What Do Jaguars Eat? Their Diverse Diet, Explained

Written by Hailey Pruett
Updated: November 19, 2021
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What Do Jaguars Eat
Jaguars are carnivores that eat everything from fish, to deer, to tapirs and even caiman!

Jaguars are some of the most ferocious predators in the animal kingdom. These elegant yet intimidating members of the Panthera genus are the third-largest cats in the world and have an array of striking features, from their uniquely patterned fur to the enormous fangs they use to tear into their prey. So, what do jaguars eat, exactly?

When it comes to their diet, it’s important to remember that jaguars are extremely opportunistic apex predators and highly skilled hunters. Because of these traits, jaguars have evolved to eat more than 85 different species of animals that live alongside them within their humid rainforest habitats throughout Central and South America.

Without further ado, let’s talk about what jaguars eat and how they hunt their prey!

What Do Jaguars Eat?

Amazing Rainforest Animal: Jaguar

A jaguar shows off its impressive fangs


As you might have guessed just by looking at their massive fangs and muscular bodies, jaguars are strict carnivores that subsist entirely on the flesh and meat of other animals. They are fast, stealthy hunters that skillfully ambush and tear apart a variety of animals, from mammals and reptiles of varying sizes to fish and even birds on occasion.

Here’s a list of the many animals jaguars commonly eat in the wild:

As a general rule, jaguars aren’t picky eaters. They will take down just about any animal weak or small enough for them to ambush and incapacitate with ease. Plus, as apex predators, they lack any predators to speak of. This means their rainforest habitats are essentially their own personal buffets!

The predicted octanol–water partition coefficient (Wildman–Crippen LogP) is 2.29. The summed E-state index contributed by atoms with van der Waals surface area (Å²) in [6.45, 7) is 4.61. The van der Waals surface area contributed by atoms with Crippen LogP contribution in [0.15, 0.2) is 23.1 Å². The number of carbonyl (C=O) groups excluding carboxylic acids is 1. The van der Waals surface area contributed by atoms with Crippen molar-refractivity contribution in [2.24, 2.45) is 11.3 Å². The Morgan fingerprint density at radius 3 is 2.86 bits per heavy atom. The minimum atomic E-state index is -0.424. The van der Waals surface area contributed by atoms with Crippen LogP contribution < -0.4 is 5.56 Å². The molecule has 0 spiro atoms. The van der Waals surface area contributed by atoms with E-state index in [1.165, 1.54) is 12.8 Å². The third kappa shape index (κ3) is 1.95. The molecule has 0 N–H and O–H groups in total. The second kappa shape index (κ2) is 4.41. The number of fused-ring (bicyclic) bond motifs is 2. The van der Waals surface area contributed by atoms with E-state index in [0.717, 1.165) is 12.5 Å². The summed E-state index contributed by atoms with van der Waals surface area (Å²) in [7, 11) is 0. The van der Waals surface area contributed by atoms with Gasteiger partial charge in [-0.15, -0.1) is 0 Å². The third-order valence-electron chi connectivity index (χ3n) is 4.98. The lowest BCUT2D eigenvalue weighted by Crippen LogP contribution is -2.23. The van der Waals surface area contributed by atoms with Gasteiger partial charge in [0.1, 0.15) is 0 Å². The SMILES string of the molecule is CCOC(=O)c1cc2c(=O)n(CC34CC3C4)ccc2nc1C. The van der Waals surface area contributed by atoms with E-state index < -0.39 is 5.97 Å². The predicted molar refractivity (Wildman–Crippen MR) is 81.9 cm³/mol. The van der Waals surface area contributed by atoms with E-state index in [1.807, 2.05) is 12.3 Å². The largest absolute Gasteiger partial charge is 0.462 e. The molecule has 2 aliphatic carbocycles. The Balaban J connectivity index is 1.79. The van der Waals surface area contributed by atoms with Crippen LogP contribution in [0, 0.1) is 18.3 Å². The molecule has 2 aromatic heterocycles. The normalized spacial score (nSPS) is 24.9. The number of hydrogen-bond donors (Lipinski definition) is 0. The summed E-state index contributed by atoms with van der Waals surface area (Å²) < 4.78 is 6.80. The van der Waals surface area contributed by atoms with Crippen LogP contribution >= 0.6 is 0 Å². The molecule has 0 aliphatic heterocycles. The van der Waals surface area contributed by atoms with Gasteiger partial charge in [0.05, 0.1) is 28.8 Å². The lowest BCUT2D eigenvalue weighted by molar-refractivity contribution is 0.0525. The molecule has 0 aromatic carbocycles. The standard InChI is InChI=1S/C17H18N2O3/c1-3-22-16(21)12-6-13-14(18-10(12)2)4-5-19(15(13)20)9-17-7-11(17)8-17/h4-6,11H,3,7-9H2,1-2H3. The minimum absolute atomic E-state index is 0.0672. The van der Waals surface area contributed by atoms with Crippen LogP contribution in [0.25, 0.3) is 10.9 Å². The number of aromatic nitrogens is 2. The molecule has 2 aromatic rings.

So, how do jaguars manage to take down such a wide range of animals with such precision and efficiency? Let’s talk about how their bodies are perfectly suited to hunting and ripping apart their prey.

How Do Jaguars Hunt Their Prey?


A jaguar uses its teeth to tear into its unfortunate prey

©iStock.com/Steven Anderton

For jaguars, stealth is the name of the game. As nocturnal “stalk-and-ambush” predators, they will locate and follow their prey from a distance, staying just out of sight until they strike. Interestingly, the name jaguar actually originates from the Native American word yajuar, which translates to “he who kills with one leap.”

Additionally, jaguars have excellent vision, especially night vision, and huge, sharp canine teeth. These important features make it even easier for these big cats to incapacitate and devour their prey with astonishing grace and ease. While most cats within the Panthera genus kill their prey by biting and tearing at their throats, jaguars prefer to crush the skulls of their prey with their bite.

During a typical hunt, a jaguar will use its sharp night vision to locate its next meal. Then, it will slowly stalk the animal, staying just out of the animal’s line of sight, inching closer and closer until it is near enough to strike. Jaguars use the thick foliage and plant cover of their rainforest habitats to their advantage, often hiding under large leaves and branches so their prey can’t see them coming.

Finally, in the blink of an eye, the jaguar will pounce, delivering a skull-crushing bite to the back of the animal’s head. In fact, their bite force has been found to be the most powerful of all big cat species! After the jaguar crushes its prey’s skull, it then drags the animal off to a safe place such as their den, ripping it apart piece by piece with its huge teeth and powerful jaws.

The photo featured at the top of this post is © iStock.com/Steven Anderton

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About the Author

Hailey "Lex" Pruett is a nonbinary writer at A-Z Animals primarily covering reptiles and amphibians. They have over five years of professional content writing experience. Additionally, they grew up on a hobby farm and have volunteered at animal shelters to gain further experience in animal care. A longtime resident of Knoxville, Tennessee, Hailey has owned and cared extensively for a wide variety of animals in their lifetime, including cats, dogs, lizards, turtles, frogs and toads, fish, chickens, ducks, horses, llamas, rabbits, goats, and more!

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